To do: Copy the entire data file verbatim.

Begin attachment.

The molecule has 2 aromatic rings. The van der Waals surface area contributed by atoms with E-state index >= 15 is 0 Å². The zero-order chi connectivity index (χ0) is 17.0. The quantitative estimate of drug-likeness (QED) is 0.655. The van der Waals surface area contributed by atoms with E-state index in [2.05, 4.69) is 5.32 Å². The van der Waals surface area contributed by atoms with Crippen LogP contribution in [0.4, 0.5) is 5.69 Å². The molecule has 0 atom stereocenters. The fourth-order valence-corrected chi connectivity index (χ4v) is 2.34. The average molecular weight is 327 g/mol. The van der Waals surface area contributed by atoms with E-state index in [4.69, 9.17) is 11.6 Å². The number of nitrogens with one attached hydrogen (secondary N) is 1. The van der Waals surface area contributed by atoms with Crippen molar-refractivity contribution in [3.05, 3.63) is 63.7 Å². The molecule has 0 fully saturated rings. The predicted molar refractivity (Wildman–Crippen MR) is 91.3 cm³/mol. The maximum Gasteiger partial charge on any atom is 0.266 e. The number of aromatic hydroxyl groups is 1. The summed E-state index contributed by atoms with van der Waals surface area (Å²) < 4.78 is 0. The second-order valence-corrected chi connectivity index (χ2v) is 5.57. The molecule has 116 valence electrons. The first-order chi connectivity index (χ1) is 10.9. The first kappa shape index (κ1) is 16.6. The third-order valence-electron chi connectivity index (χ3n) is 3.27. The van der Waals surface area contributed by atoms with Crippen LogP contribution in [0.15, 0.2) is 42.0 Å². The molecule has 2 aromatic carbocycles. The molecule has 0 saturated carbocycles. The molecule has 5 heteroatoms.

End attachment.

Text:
The molecule has 2 aromatic rings. The van der Waals surface area contributed by atoms with E-state index >= 15 is 0 Å². The zero-order chi connectivity index (χ0) is 17.0. The quantitative estimate of drug-likeness (QED) is 0.655. The van der Waals surface area contributed by atoms with E-state index in [2.05, 4.69) is 5.32 Å². The van der Waals surface area contributed by atoms with Crippen LogP contribution in [0.4, 0.5) is 5.69 Å². The molecule has 0 atom stereocenters. The fourth-order valence-corrected chi connectivity index (χ4v) is 2.34. The average molecular weight is 327 g/mol. The van der Waals surface area contributed by atoms with E-state index in [4.69, 9.17) is 11.6 Å². The number of nitrogens with one attached hydrogen (secondary N) is 1. The van der Waals surface area contributed by atoms with Crippen molar-refractivity contribution in [3.05, 3.63) is 63.7 Å². The molecule has 0 fully saturated rings. The predicted molar refractivity (Wildman–Crippen MR) is 91.3 cm³/mol. The maximum Gasteiger partial charge on any atom is 0.266 e. The number of aromatic hydroxyl groups is 1. The summed E-state index contributed by atoms with van der Waals surface area (Å²) < 4.78 is 0. The second-order valence-corrected chi connectivity index (χ2v) is 5.57. The molecule has 116 valence electrons. The first-order chi connectivity index (χ1) is 10.9. The first kappa shape index (κ1) is 16.6. The third-order valence-electron chi connectivity index (χ3n) is 3.27. The van der Waals surface area contributed by atoms with Crippen LogP contribution in [0.15, 0.2) is 42.0 Å². The molecule has 2 aromatic carbocycles. The molecule has 0 saturated carbocycles. The molecule has 5 heteroatoms.